Crossroads (Toward Philippine economic and social progress)
Philippine Star, 16 November 2016


It is an understatement to say that Donald Trump’s presidential victory in the United States took much of the world by surprise. The American presidency is the most powerful job in the world. It has immense responsibility and it could help tilt the way the world goes.

New world directions? What an American president does to promote domestic growth affects also the economies of many countries. The decisions he makes on foreign policy could have serious implications on the course of world affairs.

As a political outsider, some of the views he brought to the campaign deviated widely from mainstream Republican party issues, whether domestic or foreign policy. His campaign promises involved drastic change for American economic policy.

They, therefore, lay open the question of whether the Trump presidency ushers in new and unpredictable directions for the world economy. Some of these are in the realm of economic policy, others involve big power relations (US vs. Russia, US vs. China), and others are domestic in nature: immigration (immigration wall, deportations), economic stimulus, medicare.

A turning point in the world economic order? Trump promised to reverse the outcomes of the major trade agreements that have been negotiated in the past and to scuttle new trade agreements.

This means he will demand changes in the NAFTA (North American Free Trade Agreement) between Mexico, Canada and the US. This would also question the adoption of the TPP (TransPacific Partnership) and any other new trading agreements without introducing protective clauses to protect American interests. He promises to deal with trade with China (at one time he threatened the use of tariffs to contain trade with China) by seeking trade concessions.

All these — and more — have moved The Economist to voice an alarm about the new directions:

“Trump’s victory and the way it came are hammer blows both to the norms that underpin politics in the United States and also to America’s role as the world’s pre-eminent power…. Abroad, he has taken aim at the belief, embraced by every post-war president, that America gains from the thankless task of being the global hegemon.“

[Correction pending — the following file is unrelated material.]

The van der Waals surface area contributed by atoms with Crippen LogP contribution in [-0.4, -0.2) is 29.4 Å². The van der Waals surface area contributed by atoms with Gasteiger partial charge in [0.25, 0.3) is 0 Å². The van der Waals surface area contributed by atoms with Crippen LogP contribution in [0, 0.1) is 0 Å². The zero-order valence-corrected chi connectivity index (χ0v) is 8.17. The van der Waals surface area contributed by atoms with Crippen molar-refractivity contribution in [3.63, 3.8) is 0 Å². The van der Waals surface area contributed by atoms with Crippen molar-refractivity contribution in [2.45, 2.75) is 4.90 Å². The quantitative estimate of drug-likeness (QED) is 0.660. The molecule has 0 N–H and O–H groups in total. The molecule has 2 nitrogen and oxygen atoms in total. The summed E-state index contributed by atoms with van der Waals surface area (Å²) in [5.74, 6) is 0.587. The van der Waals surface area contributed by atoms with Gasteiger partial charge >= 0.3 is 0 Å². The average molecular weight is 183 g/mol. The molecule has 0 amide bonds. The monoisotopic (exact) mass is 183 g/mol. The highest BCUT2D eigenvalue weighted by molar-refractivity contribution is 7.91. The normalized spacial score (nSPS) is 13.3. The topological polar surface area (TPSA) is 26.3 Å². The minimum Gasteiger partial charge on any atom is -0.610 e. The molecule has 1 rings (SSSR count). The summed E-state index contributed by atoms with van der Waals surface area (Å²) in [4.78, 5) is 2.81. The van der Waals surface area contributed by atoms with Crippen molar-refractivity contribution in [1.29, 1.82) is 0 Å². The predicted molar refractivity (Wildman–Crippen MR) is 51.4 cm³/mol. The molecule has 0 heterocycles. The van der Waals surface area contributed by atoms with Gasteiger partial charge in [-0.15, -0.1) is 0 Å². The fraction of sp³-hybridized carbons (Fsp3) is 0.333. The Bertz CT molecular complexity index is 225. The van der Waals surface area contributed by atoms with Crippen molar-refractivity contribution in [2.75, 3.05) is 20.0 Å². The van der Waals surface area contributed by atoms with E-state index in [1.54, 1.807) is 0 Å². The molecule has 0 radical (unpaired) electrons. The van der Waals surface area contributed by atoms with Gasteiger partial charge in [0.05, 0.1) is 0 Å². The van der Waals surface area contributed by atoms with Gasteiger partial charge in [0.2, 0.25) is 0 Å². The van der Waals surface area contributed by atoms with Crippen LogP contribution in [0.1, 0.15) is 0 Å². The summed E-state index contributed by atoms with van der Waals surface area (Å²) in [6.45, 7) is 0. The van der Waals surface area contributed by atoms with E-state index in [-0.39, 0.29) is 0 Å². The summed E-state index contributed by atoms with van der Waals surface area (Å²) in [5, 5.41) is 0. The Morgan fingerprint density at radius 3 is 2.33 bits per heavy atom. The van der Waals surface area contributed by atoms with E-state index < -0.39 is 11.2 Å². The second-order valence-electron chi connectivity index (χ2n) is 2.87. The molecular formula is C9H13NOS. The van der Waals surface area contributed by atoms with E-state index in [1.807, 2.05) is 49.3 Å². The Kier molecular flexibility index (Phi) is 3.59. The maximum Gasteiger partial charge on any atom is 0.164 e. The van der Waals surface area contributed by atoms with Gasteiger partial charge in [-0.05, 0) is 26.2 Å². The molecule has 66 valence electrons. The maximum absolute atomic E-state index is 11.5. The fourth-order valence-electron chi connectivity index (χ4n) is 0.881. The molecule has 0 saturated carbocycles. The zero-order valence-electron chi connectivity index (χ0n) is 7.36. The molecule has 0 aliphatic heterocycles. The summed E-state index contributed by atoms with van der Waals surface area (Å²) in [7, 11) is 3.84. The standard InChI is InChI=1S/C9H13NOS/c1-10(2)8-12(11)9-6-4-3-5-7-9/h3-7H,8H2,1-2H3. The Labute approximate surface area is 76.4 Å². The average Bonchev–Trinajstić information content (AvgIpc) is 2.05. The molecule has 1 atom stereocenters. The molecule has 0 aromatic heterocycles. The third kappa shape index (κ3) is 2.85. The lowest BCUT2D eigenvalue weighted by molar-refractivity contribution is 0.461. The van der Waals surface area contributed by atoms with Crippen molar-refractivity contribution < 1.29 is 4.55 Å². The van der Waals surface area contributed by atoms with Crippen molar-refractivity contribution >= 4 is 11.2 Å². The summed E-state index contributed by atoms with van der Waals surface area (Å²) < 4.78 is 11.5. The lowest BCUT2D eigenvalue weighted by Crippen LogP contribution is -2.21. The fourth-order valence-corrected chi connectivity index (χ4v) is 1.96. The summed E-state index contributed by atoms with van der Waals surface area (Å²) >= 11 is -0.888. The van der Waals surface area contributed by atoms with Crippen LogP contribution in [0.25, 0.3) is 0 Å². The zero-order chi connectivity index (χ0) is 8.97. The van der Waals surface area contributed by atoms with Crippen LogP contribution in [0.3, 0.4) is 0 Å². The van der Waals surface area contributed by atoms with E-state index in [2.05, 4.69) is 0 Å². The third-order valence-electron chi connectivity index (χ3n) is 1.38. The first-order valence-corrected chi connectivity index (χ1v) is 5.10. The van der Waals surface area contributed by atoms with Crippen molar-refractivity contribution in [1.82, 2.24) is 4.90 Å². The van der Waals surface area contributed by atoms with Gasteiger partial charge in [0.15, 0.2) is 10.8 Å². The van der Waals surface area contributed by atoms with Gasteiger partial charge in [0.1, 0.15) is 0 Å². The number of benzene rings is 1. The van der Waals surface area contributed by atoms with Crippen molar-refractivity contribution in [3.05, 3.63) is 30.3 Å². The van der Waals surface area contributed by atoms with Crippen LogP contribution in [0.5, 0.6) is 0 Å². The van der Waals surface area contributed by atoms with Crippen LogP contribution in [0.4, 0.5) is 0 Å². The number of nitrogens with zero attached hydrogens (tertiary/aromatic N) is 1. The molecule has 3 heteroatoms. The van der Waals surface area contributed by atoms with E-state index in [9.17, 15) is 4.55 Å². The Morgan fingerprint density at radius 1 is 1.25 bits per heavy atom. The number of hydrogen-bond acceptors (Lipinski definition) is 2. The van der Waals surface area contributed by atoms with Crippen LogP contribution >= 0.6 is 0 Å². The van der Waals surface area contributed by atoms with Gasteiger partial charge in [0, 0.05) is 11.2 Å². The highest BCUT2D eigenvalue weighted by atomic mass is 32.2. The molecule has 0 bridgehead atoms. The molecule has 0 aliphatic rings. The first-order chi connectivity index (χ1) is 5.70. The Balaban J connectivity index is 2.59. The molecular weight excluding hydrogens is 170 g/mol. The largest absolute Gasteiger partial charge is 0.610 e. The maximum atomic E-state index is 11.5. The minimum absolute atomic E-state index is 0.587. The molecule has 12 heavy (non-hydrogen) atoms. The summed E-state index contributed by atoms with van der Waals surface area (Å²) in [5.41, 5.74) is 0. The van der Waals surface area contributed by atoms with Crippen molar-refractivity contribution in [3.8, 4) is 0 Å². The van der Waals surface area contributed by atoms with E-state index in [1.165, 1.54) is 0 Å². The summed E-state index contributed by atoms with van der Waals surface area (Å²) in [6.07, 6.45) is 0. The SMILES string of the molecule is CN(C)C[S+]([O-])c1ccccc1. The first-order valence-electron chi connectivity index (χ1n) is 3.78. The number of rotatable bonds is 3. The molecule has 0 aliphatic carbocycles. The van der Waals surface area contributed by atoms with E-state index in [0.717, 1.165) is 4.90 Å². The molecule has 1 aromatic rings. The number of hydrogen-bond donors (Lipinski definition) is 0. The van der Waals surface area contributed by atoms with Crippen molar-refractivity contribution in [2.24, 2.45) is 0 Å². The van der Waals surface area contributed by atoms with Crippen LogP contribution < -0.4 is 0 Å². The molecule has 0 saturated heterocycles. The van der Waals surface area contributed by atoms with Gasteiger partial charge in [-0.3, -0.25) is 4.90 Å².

“If Mr. Trump now disengages from the world, who knows what will storm through the breach? The sense that old certainties are crumbling has rocked America’s allies. The fear that globalization has fallen flat has whipsawed markets…. Mr. Trump’s victory has demolished a consensus. The question now is what takes its place.”

Is Trump the president the same as the candidate? The hope, of course, is that the governance of Trump the president would be mellower and more pragmatic than the rhetoric of Trump the candidate.

The Economist is not as sanguine or optimistic. It observes that as candidate, Trump was “narcissistic, thin-skinned and ill-disciplined…. The job of the most powerful man in the world constantly entails daily humiliations at home and abroad. … His effectiveness will depend on his willingness to turn the other cheek and work for a deal.”

Commenting on the same issue, Francis Fukuyama, a well-known political scholar said: “I find it hard to conceive of a personality less suited to be the leader of the free world. This stems only in part from his substantive policy positions, as much from his extreme vanity and sensitivity to perceived slights.” (Financial Times, Nov. 13.)